Those seriously interested in the meaning and the politics of racial epithets (as some of the commenters on Pakigate, Sootygate, Gollygate seem to be) should take a look at a paper called "The semantics of racial epithets", published by Christopher Hom in The Journal of Philosophy CV [= 105], no. 8 (August 2008), pp. 416-440. This is a technical paper in philosophical semantics (it's philosophy, not linguistics; and let me say that I do not necessarily endorse the view that it defends). Hom outlines its aim on his website thus:
Racial epithets are derogatory expressions, understood to convey contempt toward their targets. But what do they actually mean, if anything? While the prevailing view is that epithets are to be explained pragmatically, I argue that a careful consideration of the data strongly supports a particular semantic theory. I call this view Combinatorial Externalism (CE). CE holds that epithets express complex properties that are determined by the discriminatory practices and stereotypes of their corresponding racist institutions. Depending on the character of the institution, the complex semantic value can be composed of a variety of components. The account has significant implications on theoretical, as well as, practical dimensions, providing new arguments against radical contextualism, and for the exclusion of certain epithets from First Amendment speech protection.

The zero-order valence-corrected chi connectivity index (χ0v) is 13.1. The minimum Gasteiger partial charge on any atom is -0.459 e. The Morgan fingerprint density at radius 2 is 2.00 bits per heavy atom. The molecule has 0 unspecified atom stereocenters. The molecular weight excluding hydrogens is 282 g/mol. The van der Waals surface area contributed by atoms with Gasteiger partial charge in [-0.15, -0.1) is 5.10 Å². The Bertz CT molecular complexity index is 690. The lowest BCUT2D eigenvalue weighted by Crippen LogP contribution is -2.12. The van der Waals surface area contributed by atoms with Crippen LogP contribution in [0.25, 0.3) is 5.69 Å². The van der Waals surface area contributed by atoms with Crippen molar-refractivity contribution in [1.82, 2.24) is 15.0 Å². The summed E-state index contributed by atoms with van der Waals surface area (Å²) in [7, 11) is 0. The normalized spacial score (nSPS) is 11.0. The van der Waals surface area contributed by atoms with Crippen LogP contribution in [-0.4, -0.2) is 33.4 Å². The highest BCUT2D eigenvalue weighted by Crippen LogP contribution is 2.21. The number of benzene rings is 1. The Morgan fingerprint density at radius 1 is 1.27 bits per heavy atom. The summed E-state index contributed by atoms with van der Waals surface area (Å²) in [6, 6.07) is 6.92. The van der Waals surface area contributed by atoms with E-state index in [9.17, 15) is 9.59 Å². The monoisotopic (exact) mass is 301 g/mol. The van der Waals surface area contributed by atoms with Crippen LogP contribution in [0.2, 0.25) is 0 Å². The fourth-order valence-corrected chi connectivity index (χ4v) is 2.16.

Thus Hom is offering a reasoned case that it is best to see the denigratory character of racial epithets as built into their actual conventional meanings, and not just as a possible concomitant of some of their occasional uses. (Many of commenters seem to align with this view, though they tend to just assert it and call any other views absurd, rather than present arguments.)
At the beginning of the paper, Hom sets out his aims thus:
There are two competing strategies for explaining how epithets work, one semantic and the other pragmatic. According to the semantic strategy, their derogatory content is fundamentally part of their literal meaning, and thus gets expressed in every context of utterance. This strategy honors the intuition that epithets literally say bad things, regardless of how they are used. According to the pragmatic strategy, their derogatory content is fundamentally part of how they are used, and results from features of the individual contexts surrounding their utterance. This strategy honors the intuition that epithets can be used for a variety of purposes, and that this complexity surrounding epithets precludes a univocal, context-independent explanation for how they work. Neither view is without difficulty, although to many the pragmatic strategy is prima facie more attractive. I shall argue, however, that the semantic strategy actually fares better on a number of criteria. In doing so, I shall motivate a particular semantic account of epithets that I call combinatorial externalism. The account has significant implications on theoretical, as well as, practical dimensions.
In something of a departure for Language Log, which generally deals with material less technical than Hom's paper, I open the comments space below for use by people who have read the paper, please, not just for opinions stimulated by the above summary, or (pretty please!) random observations about racism or nasty words. I'll enforce the policy to the extent that time permits.